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5 Hidden Features in iOS 5

From panoramic pictures to 3D and autocorrect, here's a handful of things you didn't know your iOS device could do.

Who knew Apple's iOS 5 mobile operating system held so many secrets? Developers and sleuthing hackers have been hard at work since Apple released the OS in October unearthing a number of hidden features and tweaking the OS to do things it was never intended to do.

Here are five hidden gems and tweaks to iOS 5 that may surprise you.

Panorama Camera Mode

My colleague Albert Filice reported on a way to turn on panoramic mode for picture taking without having to jailbreak your device (via Razorianfly). The process involves using a backup program, iBackupBot, to edit and add a line or two of code in a system file. Some iOS devices may crash when trying to use the newly-activated mode, but there's plenty of reports of iOS users taking extremely wide photos.

Autocorrect Keyboard Bar

Apple has apparently hidden a suggested autocorrect bar for the on-screen keyboard which looks an awful lot like something you might see on an Android device. It lists possible corrections for misspellings just above the keyboard. To bring it out into the light, you'll need to use iBackupBot again to make some changes to code, according to 9to5Mac.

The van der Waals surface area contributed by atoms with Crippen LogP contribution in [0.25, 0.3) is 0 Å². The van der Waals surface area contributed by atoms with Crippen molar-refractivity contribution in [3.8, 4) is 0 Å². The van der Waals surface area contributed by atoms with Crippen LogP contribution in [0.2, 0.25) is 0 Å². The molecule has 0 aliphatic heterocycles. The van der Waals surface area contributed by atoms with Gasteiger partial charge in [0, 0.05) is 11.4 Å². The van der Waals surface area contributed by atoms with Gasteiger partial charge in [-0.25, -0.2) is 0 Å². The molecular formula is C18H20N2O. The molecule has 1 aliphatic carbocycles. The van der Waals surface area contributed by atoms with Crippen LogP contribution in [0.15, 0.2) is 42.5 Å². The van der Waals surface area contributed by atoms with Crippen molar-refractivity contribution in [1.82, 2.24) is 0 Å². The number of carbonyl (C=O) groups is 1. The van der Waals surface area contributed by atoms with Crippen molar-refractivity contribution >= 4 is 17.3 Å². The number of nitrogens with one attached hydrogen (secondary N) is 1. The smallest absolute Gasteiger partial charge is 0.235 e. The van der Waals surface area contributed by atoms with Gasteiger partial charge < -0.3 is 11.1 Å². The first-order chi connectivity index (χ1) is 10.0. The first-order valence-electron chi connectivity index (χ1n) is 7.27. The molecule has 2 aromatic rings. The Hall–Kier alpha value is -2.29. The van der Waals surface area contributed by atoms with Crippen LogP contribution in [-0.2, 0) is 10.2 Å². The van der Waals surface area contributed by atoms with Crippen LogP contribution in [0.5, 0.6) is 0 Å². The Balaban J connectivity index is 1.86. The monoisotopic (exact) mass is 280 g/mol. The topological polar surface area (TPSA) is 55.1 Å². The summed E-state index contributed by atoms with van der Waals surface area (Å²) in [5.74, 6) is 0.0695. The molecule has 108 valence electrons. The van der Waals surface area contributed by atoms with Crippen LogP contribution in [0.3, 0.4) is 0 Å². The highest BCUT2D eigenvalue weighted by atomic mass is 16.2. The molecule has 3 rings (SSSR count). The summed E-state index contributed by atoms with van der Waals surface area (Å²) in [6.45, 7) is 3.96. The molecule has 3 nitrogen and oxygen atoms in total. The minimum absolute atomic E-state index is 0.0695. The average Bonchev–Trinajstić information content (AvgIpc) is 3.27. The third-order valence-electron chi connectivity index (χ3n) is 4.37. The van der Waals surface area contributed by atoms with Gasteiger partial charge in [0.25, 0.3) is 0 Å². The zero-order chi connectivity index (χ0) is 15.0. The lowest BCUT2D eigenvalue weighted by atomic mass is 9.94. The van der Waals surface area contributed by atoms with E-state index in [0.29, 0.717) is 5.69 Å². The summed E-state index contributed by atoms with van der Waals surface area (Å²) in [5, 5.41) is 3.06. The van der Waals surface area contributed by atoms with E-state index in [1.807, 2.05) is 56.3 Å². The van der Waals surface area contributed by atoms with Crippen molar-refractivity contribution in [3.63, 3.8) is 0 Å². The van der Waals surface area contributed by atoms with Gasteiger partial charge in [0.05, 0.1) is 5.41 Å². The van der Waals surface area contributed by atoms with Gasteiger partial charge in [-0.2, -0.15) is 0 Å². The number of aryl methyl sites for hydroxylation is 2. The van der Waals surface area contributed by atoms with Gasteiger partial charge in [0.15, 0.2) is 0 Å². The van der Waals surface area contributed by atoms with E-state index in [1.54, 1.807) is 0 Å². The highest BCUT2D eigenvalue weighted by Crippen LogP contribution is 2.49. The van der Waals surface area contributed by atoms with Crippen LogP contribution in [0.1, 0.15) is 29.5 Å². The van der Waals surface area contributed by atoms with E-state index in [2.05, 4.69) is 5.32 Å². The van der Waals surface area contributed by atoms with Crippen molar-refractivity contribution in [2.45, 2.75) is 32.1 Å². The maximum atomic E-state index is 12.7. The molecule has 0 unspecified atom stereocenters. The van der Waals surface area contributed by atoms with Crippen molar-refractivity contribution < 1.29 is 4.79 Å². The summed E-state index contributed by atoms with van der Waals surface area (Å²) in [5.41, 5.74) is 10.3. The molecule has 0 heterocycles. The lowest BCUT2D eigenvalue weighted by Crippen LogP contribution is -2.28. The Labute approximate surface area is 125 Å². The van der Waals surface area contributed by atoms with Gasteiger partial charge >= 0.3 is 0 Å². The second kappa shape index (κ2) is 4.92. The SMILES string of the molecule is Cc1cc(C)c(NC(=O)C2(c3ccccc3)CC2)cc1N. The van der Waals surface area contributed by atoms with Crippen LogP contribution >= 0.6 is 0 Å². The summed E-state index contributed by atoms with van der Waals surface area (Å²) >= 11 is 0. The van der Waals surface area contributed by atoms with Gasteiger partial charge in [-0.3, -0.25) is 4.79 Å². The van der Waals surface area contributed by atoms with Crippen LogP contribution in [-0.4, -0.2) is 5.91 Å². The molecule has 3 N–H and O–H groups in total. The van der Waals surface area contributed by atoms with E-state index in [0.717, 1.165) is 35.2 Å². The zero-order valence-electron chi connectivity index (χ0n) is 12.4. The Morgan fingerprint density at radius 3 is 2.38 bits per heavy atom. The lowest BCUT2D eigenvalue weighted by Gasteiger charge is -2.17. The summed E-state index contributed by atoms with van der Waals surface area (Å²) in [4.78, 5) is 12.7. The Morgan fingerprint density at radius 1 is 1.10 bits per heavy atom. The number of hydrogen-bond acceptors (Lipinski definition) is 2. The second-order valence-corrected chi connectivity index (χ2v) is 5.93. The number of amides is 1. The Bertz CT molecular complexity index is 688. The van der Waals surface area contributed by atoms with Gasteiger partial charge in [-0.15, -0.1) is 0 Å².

Hidden 3D

Apple is one of the backers of something called WebGL, a standard for rendering embedded 3D objects on the web. It has said it will support WebGL in iOS, but only within advertisements. But an Australian developer figured out how to render WebGL 3D objects in iOS and outside of ad frames, with the help of some third-party APIs. What this means in plainer English is that developers could theoretically add 3D objects to new iOS apps, although Apple probably wouldn't approve them for the App Store. Nonetheless, it all indicates that Apple could have broader plans for iOS and 3D in the future.

Resurrecting iPad Multitouch

Some original iPad users were dismayed to find that when they upgraded to iOS 5, multi-touch gesturing capability had mysteriously disappeared. The gestures originally had to be enabled after the fact with some free developer software. iOS 5 introduced the feature officially to the iPad2, while simultaneously locking it out of the original iPad. Fortunately for users that got used to the gestures, a coder at modmyi.com came up with a fix to restore the capability without having to jailbreak the device.

Tweeting via Siri

This one is more an involved work-around than a hidden feature, but it provides a way to Tweet directly from Siri--a function many iPhone 4S users have been surprised to find wasn't baked in to iOS 5. The idea is basically to use Siri to text your tweet to Twitter. There are detailed instructions on the Buffer blog.

Follow Eric on Twitter, and at ericmack.org. Follow PC World on Twitter, too.

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